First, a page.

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AFTRA Maintains Stance on Stanley Brooks

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AFTRA Maintains Stance on Stanley Brooks
AFTRA has refused a demand from producer Stanley Brooks to remove his company from the guild's "Do Not Work List" over unpaid residuals and fees from the 2008 Logo TV series "Sordid Lives."

AFTRA also filed a petition in Los Angeles Superior Court Aug. 30 to confirm an arbitration award against Brooks for $1.2 million, with a hearing set for Oct. 22.

In a letter from attorney Laurence Zakson to Brooks' attorney Arnold Peters, the guild notes that to date Brooks and his companies Sordid Productions and Once Upon A Time have not filed for bankruptcy as his representative had previously said he would after his settlement offer for about 16 cents on the dollar was declined.

The AFTRA letter dated Sept. 10 notes that an arbitrator ruled Aug. 12, and Brooks' reps agreed, that his company was liable for $588,291 in unpaid residuals, $87,067 in unpaid health and retirement contributions and $503,753 in late payment penalties. "In such circumstances," said Zakson's letter, "there is absolutely no merit whatsoever in your claim that 'Once Upon A Time' was inappropriately included in AFTRA's unfair producer/do not work notice."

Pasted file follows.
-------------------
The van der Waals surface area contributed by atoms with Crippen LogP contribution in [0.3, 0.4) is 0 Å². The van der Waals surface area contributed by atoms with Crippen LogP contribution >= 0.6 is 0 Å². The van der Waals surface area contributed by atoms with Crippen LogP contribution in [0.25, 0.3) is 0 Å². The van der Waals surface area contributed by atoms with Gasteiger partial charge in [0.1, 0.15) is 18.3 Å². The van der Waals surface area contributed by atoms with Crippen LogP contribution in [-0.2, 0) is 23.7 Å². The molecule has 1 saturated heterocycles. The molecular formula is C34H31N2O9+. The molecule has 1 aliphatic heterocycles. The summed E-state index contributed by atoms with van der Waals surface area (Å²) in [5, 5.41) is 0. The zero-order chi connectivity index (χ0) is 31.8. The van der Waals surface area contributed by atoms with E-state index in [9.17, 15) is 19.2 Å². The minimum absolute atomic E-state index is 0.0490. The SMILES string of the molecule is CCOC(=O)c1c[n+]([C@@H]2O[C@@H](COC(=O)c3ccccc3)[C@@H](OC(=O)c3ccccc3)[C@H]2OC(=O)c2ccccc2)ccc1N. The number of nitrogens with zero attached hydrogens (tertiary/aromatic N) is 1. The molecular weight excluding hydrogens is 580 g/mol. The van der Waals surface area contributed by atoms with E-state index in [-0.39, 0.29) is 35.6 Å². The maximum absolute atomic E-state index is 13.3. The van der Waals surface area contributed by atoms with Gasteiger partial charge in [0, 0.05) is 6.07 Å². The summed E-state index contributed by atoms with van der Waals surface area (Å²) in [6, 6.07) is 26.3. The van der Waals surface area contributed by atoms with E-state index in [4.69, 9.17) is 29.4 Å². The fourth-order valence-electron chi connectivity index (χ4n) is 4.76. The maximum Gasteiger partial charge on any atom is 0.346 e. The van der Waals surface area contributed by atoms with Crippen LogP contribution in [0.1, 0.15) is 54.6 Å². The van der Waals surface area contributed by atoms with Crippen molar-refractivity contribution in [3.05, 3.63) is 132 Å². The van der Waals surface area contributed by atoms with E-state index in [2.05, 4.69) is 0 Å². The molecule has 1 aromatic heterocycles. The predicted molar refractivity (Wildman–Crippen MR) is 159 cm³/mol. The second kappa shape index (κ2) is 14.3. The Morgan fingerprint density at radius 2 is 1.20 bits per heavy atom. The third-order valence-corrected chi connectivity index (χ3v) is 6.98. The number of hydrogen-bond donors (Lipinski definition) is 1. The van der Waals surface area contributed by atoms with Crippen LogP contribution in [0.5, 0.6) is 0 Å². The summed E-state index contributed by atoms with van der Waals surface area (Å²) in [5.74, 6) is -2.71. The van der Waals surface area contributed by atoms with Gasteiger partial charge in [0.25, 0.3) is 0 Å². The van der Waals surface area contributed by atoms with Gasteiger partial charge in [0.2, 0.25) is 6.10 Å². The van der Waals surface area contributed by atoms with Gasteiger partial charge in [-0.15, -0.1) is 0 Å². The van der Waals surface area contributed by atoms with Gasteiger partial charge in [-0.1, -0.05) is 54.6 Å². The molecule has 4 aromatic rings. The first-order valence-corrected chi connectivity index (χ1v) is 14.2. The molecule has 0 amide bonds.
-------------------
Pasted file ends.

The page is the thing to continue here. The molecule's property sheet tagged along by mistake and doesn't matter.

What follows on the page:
If the court does affirm the arbitration award, the letter said that will give AFTRA members priority in case there is a bankruptcy in collecting their money.

AFTRA also denied it is guilty of libel, as an attorney for Brooks charged. Zakson said in his letter that the California Court of Appeals has ruled that as long as the statements made in a labor dispute are not made maliciously, and are factually and contractually correct, claims of liability for libel "are not credible."

AFTRA also sent an email to its affected members about plans for an open letter to Brooks which is being prepared and after board approval is expected to be made public.

A call to Brooks attorney seeking comment was not immediately returned.

AFTRA confirmed it had filed to court papers to confirm the judgment but otherwise declined to comment.

The Hollywood Reporter 

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